We are unable to display your institutional affiliation without JavaScript turned on.
Browse Book and Journal Content on Project MUSE
OR

View HTML

Download PDF

The 1956 Sinai Campaign Viewed from Asia: Selections from Moshe Sharett's Diaries
In lieu of an abstract, here is a brief excerpt of the content:

Israel Studies 7.1 (2002) 81-103

[Figures]

October 29, 2001 marked the forty-fifth anniversary of the Sinai Campaign—Israel's first "war of choice." The declared objective of the Israel Defense Force [IDF] was to eliminate the feda'yun incursions launched over the preceding two years from bases in the Egyptian-administered Gaza Strip and Sinai Peninsula against mostly civilian targets inside Israel. It soon became clear, however, that the IDF campaign had been prepared in collusion with France and Great Britain, and that Israel's war aims were not limited to this single declared military objective. In addition, both powers had their own reasons to seek the downfall of Gamal Abd al-Nasir's régime, which had revealed a major arms procurement program with the Soviet Union and Czechoslovakia in September 1955 and which had further defied the western powers by nationalizing the Suez Canal Company in July 1956.

On 29 October 1956, Moshe Sharett (1894-1965) was in New Delhi, no longer holding any government office. He had served as Israel's first foreign minister (May 1948-June 1956) and its second prime minister (December 1953-November 1955). Before and after the founding of the state, he had worked intimately with David Ben-Gurion, with whom he shared many goals, but with whom he increasingly clashed during the early 1950s. During his concurrent term as prime minister and foreign minister in 1954 and 1955, Sharett—with some difficulty—led a cabinet majority that favored restraint and moderation in the face of feda'yun cross-border raids. Although deeply troubled by the growing popularity of the competing "activist" strategy of stiff reprisals advocated by Defense Minister Ben-Gurion, IDF Chief-of-Staff Moshe Dayan and others, Sharett reluctantly agreed to continue to serve as foreign minister in a new government formed under Ben-Gurion's premiership in November 1955.

In the crisis atmosphere caused by the Egyptian-Czech arms deal, Sharett led Israel's representatives abroad in lobbying western powers (without success) for a treaty guarantee that would have afforded protection to the Jewish state in the event of an Arab attack. Greater hopes were attached to the simultaneous quest for defensive armaments. Foreign Ministry officials, along with emissaries from the Defense Ministry, conducted parallel, but often uncoordinated, efforts at arms purchases in the United States, Britain, France, and Canada.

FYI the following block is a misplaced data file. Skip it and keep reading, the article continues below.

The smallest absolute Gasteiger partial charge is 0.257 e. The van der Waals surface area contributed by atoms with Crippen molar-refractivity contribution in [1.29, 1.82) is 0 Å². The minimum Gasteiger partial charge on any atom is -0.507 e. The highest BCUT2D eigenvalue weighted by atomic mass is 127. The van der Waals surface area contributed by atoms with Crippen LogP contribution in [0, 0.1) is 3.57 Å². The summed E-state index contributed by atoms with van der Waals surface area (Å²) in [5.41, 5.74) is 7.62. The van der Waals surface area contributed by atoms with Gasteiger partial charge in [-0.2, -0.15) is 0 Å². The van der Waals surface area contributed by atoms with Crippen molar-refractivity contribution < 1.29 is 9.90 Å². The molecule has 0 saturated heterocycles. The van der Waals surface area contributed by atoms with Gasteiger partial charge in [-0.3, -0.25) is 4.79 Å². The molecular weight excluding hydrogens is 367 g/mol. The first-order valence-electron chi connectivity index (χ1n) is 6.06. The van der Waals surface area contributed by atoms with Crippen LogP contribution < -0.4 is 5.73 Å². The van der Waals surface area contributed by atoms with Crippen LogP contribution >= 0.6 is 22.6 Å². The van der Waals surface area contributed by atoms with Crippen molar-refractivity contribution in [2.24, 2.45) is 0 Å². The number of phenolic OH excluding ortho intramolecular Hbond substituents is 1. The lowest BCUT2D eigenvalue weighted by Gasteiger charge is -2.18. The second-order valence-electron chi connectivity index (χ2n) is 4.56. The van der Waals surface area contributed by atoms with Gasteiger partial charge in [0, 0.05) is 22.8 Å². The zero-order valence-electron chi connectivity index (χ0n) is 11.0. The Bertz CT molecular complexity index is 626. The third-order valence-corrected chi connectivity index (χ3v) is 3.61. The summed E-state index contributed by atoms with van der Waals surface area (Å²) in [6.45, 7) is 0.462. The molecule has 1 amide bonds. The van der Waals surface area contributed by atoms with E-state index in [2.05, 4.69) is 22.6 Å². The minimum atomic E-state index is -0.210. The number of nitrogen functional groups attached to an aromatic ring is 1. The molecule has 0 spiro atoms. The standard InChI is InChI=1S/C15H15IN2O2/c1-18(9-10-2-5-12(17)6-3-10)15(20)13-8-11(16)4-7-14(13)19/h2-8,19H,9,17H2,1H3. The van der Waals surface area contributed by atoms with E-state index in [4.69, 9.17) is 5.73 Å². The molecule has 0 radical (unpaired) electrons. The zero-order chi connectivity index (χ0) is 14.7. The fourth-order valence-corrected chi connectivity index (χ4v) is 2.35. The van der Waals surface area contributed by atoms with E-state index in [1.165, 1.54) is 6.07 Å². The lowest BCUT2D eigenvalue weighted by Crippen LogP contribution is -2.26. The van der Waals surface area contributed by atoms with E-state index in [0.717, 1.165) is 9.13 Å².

During 1955 and 1956, Sharett's relations with Ben-Gurion grew extremely tense. Sharett mobilized cabinet votes that blocked Ben-Gurion's proposals that the IDF capture the Gaza Strip or the Straits of Tiran (Sharm el-Sheikh). and that Israel renounce its adherence to the 1949 General Armistice Agreement in protest against Egyptian violations. While in the United States awaiting the State Department's decision on Israel's arms requests, Sharett felt he was "stabbed in the back" upon receiving news of a massive IDF attack on 11/12 December 1955 against Syrian positions near the Sea of Galilee (Lake Kinneret). During his absence, Sharett confided sarcastically to his diary, "Defense Minister B.G. [had] consulted [acting] Foreign Minister B.G. and [had] received the approval of Prime Minister B.G." for this significant escalation in Israel's border wars. The disproportionately high toll of Syrian casualties shocked international opinion, leading officials in both Washington and London to hold off any decisions regarding Israel's arms requests until after the UN Security Council had completed its hearings on the Syrian complaint.

Relations with Ben-Gurion deteriorated further throughout the winter and spring of 1956, with the result that Sharett was finally forced to announce his resignation as Israel's foreign minister on 18 June 1956. Having created the Ministry of Foreign Affairs with hand-picked officials from the pre-state Jewish Agency Political Department, Sharett felt further humiliated by the fact that "his" ministry was being taken over by Golda Myerson (whose family name was shortly to be hebraicized to "Meir.") His diary makes amply clear that Sharett regarded Golda as his intellectual inferior, a person with no experience in foreign affairs, whose chief qualification for the job appeared to be her total subservience to Prime Minister Ben-Gurion.

While considering his career options following...